Malcolm in the Middle: The Complete First Season DVD

3 stars

Ed Williamson

30th September 2012

You fools. You had no idea of the sharp, biting allegory at the heart of Malcolm in the Middle, did you? No, thought not. Lucky you've got me around.

If I didn't know better, I'd swear Malcolm in the Middle was an allegory for Buddhism. It's based on the fundamental premise that life is suffering ("Life is unfaaaiir ..."), and it documents Malcolm's attempts to practise and attain a state of mindfulness, higher wisdom and discernment, while all around him is chaos. Ha! And they said a media studies degree would be useless.

It ran for six years without my ever paying a lot of attention to it, having prejudged it as a straight-ahead family comedy. While any type of prejudice is obviously healthy and to be encouraged, I was only half-right, as it turns out.

Yes, it's based on a familiar setup, wherein young Malcolm (Frankie Muniz) is the only normal member of his family. His mother is overworked and comically strict, dad Hal (Bryan Cranston) is oblivious to anything going on around him, and his three brothers raise all manner of hell. Throughout it Malcolm narrates and often airs his frustrations direct to camera, our lone voice of sanity amid the pandemonium. You know, like a Buddhist would. Stick with this.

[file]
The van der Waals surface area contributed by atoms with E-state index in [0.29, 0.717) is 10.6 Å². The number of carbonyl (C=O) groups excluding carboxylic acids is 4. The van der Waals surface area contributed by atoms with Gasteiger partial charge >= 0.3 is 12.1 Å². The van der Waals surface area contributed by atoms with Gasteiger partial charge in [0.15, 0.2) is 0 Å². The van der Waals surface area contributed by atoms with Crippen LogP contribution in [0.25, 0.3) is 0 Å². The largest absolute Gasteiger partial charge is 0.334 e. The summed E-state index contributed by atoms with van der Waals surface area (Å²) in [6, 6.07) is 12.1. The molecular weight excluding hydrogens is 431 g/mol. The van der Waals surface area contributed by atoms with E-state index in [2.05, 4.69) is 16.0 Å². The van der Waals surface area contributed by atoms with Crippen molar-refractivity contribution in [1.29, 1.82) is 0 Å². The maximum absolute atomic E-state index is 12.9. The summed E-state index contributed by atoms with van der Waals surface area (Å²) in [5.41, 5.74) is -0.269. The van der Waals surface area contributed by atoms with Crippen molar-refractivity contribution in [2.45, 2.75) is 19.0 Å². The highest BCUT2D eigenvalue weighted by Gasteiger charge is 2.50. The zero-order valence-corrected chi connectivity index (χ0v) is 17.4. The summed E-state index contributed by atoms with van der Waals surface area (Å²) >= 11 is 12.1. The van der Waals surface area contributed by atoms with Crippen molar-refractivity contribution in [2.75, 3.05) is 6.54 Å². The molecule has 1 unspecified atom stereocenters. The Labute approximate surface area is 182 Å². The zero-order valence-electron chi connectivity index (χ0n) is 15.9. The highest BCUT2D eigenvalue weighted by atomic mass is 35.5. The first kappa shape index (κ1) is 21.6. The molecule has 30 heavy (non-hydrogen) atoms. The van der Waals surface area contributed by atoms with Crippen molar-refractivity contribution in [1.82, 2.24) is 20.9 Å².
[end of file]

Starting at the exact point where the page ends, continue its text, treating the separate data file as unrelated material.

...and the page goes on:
That's not Silly String; it's KRISHNA String.

So yes, it's familiar. But it avoids the usual after-school-special morality of family comedy. Malcolm generally strives to do the right thing, but he's not always punished when he does something wrong or rewarded for doing something right. Hal and Lois's parenting is often wrong-headed or a bluff. The kids do dangerous things and come away unscathed; even when they end up injured there's no finger-wagging aimed at the parents.

In this sense it inhabits a similar world to Scrubs, in which the constant madcap surrealism buffers any sense of safety or the consequences of characters' actions. But is it funny? Yes, albeit without that many laugh-out-loud moments, for me. Just like Buddhism.

Wow, that conceit really didn't follow up its early intentions, did it? But you know what else doesn't really follow up its early intentions? Buddhism. Think about it.

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